Retailers revolt as Europe's largest mall struggles
Sunday 08 March 2009
Westfield, the owner of Europe's largest shopping centre, based in west London, is facing a revolt from cash-strapped retailers unhappy with progress at the giant mall, which opened in October.
With a number of restaurants closing, concerns about delays to the opening of a promised 14-screen cinema, footfall worries and increased service charges, a growing number of retailers are looking at ways to extricate themselves from the mall. Many have signed up to rent space at Westfield on very flexible terms that entail smaller than usual exit penalties.
One restaurateur said: "It's news to me that the cinema isn't opening until November. We had been promised earlier. Our operation is doing okay but I know of a number of other restaurants and retailers that are not happy at all."
One retailer said: "It's all been horribly over-hyped. There's quite a lot of bad feeling brewing. The hike in service charges hasn't helped people at all. The whole thing is just badly timed."
Another retailer added: "It just hasn't lived up to expectations for us."
A source close to Westfield said: "We accept that the retail mix isn't perfect – it never is when you first open. We expect there to be some chopping and changing. "But overall, we are happy with progress at Westfield."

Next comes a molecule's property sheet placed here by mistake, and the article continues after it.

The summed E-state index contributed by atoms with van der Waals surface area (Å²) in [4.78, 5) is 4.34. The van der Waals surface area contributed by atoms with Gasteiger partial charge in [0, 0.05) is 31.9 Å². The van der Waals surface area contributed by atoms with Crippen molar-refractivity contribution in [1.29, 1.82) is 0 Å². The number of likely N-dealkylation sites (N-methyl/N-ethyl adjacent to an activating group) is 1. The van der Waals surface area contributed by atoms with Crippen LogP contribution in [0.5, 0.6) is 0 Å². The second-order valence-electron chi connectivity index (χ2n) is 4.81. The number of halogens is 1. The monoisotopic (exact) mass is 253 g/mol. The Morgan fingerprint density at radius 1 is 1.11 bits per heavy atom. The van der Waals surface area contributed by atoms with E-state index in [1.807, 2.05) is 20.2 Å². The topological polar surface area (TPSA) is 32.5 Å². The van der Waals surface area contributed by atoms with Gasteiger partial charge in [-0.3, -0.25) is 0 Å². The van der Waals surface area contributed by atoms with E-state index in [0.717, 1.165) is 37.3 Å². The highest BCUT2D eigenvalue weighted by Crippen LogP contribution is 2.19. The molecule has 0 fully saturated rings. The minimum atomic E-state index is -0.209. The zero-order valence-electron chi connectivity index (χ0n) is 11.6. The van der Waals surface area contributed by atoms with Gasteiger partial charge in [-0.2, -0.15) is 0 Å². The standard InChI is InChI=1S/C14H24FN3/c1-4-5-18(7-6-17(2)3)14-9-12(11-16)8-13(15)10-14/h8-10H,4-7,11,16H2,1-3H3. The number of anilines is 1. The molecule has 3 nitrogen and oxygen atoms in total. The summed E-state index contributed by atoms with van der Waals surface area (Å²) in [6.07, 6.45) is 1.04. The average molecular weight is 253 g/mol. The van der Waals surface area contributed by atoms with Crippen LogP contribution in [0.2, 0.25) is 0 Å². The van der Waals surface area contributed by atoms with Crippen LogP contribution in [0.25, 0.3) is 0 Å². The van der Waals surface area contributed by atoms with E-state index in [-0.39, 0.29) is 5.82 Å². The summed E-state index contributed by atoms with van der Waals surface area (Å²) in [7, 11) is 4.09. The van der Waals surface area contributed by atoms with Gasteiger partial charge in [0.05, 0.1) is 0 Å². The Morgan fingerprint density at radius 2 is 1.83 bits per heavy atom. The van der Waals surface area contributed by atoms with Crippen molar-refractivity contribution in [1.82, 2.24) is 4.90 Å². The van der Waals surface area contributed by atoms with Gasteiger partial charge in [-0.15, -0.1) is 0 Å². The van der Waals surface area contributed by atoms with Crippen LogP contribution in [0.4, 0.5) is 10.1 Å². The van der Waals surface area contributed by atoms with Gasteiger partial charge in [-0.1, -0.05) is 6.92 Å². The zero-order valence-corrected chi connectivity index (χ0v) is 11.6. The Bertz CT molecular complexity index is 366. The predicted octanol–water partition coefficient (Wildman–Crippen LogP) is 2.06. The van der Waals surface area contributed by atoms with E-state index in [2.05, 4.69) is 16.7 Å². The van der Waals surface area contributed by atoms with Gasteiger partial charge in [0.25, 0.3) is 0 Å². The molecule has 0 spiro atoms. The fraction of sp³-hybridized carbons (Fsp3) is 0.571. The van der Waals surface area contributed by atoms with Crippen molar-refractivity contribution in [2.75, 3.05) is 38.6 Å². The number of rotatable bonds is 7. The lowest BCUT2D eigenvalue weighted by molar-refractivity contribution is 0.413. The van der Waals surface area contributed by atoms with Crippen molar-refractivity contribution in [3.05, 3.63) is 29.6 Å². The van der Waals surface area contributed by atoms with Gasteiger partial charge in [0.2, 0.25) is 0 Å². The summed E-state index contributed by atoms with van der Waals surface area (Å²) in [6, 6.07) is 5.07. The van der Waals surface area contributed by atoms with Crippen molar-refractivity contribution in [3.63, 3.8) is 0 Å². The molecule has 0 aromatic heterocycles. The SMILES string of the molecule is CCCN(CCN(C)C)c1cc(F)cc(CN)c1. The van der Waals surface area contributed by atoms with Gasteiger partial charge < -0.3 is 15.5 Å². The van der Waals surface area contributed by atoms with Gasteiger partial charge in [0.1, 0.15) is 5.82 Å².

However, the source rejected suggestions that some of the tenants had secured six-month break clauses in their contracts when they signed up to the mall.
Westfield claimed 98.9 per cent occupancy at its Shepherd's Bush operation in February, but it declined to say how many units were empty.
Westfield, an Australian-listed firm that owns 119 shopping malls across the globe, reported annual losses last month of more than £1bn as consumers and retailers suffered in the wake of the credit crunch.
The company blamed its dramatic fall in profits on the declining performance of its assets and businesses in Britain and North America.
The Sydney-listed Westfield has a market capitalisation of around A$23bn (£10.5bn). The value of the company has halved in the past year as shoppers have deserted shopping malls.
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